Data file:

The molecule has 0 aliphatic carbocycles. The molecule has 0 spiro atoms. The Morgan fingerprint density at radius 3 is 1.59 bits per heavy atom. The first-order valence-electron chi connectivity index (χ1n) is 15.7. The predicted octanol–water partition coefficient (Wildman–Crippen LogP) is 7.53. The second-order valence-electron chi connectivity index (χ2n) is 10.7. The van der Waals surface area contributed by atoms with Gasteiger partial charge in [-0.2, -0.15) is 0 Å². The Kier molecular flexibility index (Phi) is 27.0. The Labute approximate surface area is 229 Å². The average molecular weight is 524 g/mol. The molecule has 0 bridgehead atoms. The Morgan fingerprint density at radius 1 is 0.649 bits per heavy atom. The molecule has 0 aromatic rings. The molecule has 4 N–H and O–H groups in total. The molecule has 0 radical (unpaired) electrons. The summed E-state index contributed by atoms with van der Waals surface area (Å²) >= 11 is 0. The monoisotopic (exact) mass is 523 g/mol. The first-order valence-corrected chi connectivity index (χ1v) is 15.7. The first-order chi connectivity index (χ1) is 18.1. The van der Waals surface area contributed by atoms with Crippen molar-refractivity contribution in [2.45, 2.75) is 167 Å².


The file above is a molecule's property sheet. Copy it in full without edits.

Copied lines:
The molecule has 0 aliphatic carbocycles. The molecule has 0 spiro atoms. The Morgan fingerprint density at radius 3 is 1.59 bits per heavy atom. The first-order valence-electron chi connectivity index (χ1n) is 15.7. The predicted octanol–water partition coefficient (Wildman–Crippen LogP) is 7.53. The second-order valence-electron chi connectivity index (χ2n) is 10.7. The van der Waals surface area contributed by atoms with Gasteiger partial charge in [-0.2, -0.15) is 0 Å². The Kier molecular flexibility index (Phi) is 27.0. The Labute approximate surface area is 229 Å². The average molecular weight is 524 g/mol. The molecule has 0 bridgehead atoms. The Morgan fingerprint density at radius 1 is 0.649 bits per heavy atom. The molecule has 0 aromatic rings. The molecule has 4 N–H and O–H groups in total. The molecule has 0 radical (unpaired) electrons. The summed E-state index contributed by atoms with van der Waals surface area (Å²) >= 11 is 0. The monoisotopic (exact) mass is 523 g/mol. The first-order valence-corrected chi connectivity index (χ1v) is 15.7. The first-order chi connectivity index (χ1) is 18.1. The van der Waals surface area contributed by atoms with Crippen molar-refractivity contribution in [2.45, 2.75) is 167 Å².